a novel by JOHN GRABOWSKI

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GIVEAWAY: Get a free copy of Entertaining Welsey Shaw for entertaining the rest of us with your story

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Here’s the deal: I’m giving away a free copy of Entertaining Welsey Shaw to the reader who sends me the best story of a celebrity encounter they’ve had. Which celebrity or celebrities have you met and how did it go? Give me a great meeting and I’ll send you a copy of the book, in handsome hardback, 300 pages. Just submit your story in the comments below, and have fun with it!

Entertaining Welsey Shaw goes on sale March 28th.

Entertaining Welsey Shaw goes on sale on March 28th

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The usual outlets–Amazon, B&N, your indie bookstore (though you may have to request it).

Other editions, including the ever-popular ebook, are coming at a later date.

And I thought I’d take this moment to announce, there will be a sequel.

I’m generally not a fan of anything with a “2,” explicit or implied, after the title. (Actually the working title for this opus is Ravishing Welsey Shaw), but honestly this idea occurred to me one night when I just couldn’t get to sleep and I grew so excited thinking about it I got out of bed right there and started making notes.

I think it will turn out better than the original, but you do have to read the original first to get the full extent of it, sort of the way you can see The Empire Strikes Back without having seen Star Wars but it’s a much better experience if you have. Ravishing takes place five years later, both are older and wiser (but with many of the same foibles, of course) and they bump into each other again, in Amsterdam. Some characters

But back to the current book. It was a long birthing process and I can honestly say I learned more writing it than I have doing any other single thing in my whole life.

But as hard as writing the novel was, there was something even harder to write, and it’s the hardest thing to write for any book, so if you’ve never written anything for publication, or you are in the process of finishing up a work now, you should pay attention here: The hardest aspect of the whole production is writing the blurb, the thing that goes on the flap, on the back, on the retailer and etailer pages.

I can tell you exactly how many drafts of Entertaining Welsey Shaw I wrote: eight. But I can’t tell you how many times I revised the blurb copy. I may revise it still. I may be revising it right now, while you’re reading this. Somehow the summary, even more than the book itself, never feels like it’s good enough. Think about it: You have to sell your book, and sell it amidst the noise of all the other blurbs, ads, and assorted commercial copy that an average person sees on an average day. You have to tempt with surprises, but not give too much away. Most of all you have to (try to) avoid the cliches that are in most of the other book blurbs out there—I mean, seriously, read most blurbs out there. “…That’s when Jenny learns a secret that changes her life forever!” Stuff like that never makes me want to pick up a book. In fact, the best books out there, the best writers out there, can’t really be summed up.

So instead those authors get a very basic blurb on the flap, one that sells them by name or reputation. The back is adorned with review excerpts from Big Boys like The New York Times and The Economist.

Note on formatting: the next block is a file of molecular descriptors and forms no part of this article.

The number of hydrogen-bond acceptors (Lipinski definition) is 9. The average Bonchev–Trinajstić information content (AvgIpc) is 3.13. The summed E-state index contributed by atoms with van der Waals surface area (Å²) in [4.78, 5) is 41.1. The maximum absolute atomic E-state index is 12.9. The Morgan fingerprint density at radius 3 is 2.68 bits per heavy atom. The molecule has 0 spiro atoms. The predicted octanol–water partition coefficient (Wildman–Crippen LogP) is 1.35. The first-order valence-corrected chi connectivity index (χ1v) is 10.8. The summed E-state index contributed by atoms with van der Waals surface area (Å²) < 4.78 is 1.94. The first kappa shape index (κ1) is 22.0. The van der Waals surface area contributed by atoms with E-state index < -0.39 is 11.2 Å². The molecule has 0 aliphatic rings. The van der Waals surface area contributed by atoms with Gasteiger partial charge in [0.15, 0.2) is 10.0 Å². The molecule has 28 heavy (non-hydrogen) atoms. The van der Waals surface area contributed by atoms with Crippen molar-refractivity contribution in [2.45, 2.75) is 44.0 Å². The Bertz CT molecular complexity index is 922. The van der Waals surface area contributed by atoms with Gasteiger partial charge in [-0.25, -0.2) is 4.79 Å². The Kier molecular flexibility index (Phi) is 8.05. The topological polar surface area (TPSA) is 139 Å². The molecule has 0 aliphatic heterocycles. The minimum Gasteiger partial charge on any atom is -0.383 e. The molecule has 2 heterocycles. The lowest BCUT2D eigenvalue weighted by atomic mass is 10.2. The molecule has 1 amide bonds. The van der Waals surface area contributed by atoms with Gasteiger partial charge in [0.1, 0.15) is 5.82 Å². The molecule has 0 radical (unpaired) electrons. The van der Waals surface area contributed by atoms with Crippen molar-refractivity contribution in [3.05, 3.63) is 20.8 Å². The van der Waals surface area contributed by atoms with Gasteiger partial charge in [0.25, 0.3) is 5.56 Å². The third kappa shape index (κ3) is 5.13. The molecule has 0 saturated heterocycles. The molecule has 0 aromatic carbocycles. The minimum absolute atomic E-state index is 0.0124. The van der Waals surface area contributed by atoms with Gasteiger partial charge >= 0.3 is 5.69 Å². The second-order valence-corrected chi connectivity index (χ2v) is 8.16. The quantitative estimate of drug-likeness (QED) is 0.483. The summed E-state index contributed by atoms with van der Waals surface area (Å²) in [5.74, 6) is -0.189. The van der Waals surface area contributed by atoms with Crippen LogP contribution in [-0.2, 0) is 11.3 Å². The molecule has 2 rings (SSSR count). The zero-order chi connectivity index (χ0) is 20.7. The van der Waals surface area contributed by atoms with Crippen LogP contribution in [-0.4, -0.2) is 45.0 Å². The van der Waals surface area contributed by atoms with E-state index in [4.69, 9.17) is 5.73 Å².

But I’m not a big boy, so I can’t plaster praise from Michiko Kakutani on the back of Entertaining Welsey Shaw.

But how do you sum up Netherland, Joseph O’Neill’s astonishingly lithe and rich portrait of New York denizens unmoored and adrift in the aftermath of September 11th? (And if you thought you’d never read another post-September 11th novel, I highly, highly recommend this one; it’s not what you think, I can assure you.) The same is true of his follow up, The Dog, which a number of the critics didn’t like but I did. How do you sum up the complex stories of Alice Munro or Deborah Eisenberg?

That’s the paradox of book jackets: They’re so vitally important, but they tell very little about what’s really inside. Sort of like movie trailers. Yet, face it, we so often decide to plunk down $15, whether for a movie or a book, based on the advertisement.

So many ways to approach the blurb. Do I give an objective, overseeing view to the novel? Approach it by placing the reader inside the action (“Imagine that you met…” that sort of thing.) Tell lots of detail? Entertaining Welsey Shaw, like most upmarket novels, has lots of themes. Do I just pick one and highlight it or try to give an indication of the breadth? If I do the former, I may miss people who would be interested in many of the other aspects; if I do the latter, the resulting copy is sprawling and often confusing. When writing your novel you can take infinite length, but you only have about 100 words to sell it.

They have to be the right 100 words.

Are they? I’m still not sure.

I learned a lot about writing fiction from Entertaining Welsey Shaw. I don’t know if I learned anything about the difficult art of blurb writing.

Anyway, March 28th. Don’t go to Amazon and order it before that time even if you are able to, or you will get the wrong item. I’ve tried to tell them and they haven’t listened. Don’t blame me.

Barnes and Nobel has it right, bully for them.

 

 

Replay Guest post: From the Front Porch – Interview with John Grabowski

John GrabowskiThis week’s guest for From the Front Porch: Creativity Interviews is John Grabowski. John has been following my blog since the early years (I started it in 2008!), and has been a frequent commenter. We developed an email friendship as he worked on his forthcoming novel, Entertaining Welsey Shaw. On his blog he has some really interesting things to say about the phenomenon of celebrity culture, which he addresses in his novel. John is one of the smartest and well-read people I know. Please welcome him to our Creativity Interviews.

Tell us a little about yourself. Perhaps what do you do for a living and where you live?

I live in Northern California and I’ve been a copywriter, a newswriter, and a novel writer. Right now I’m on the Marketing and Development Committees of the Peninsula Symphony as we are working to attract a broader and more affluent audience to this truly excellent orchestra.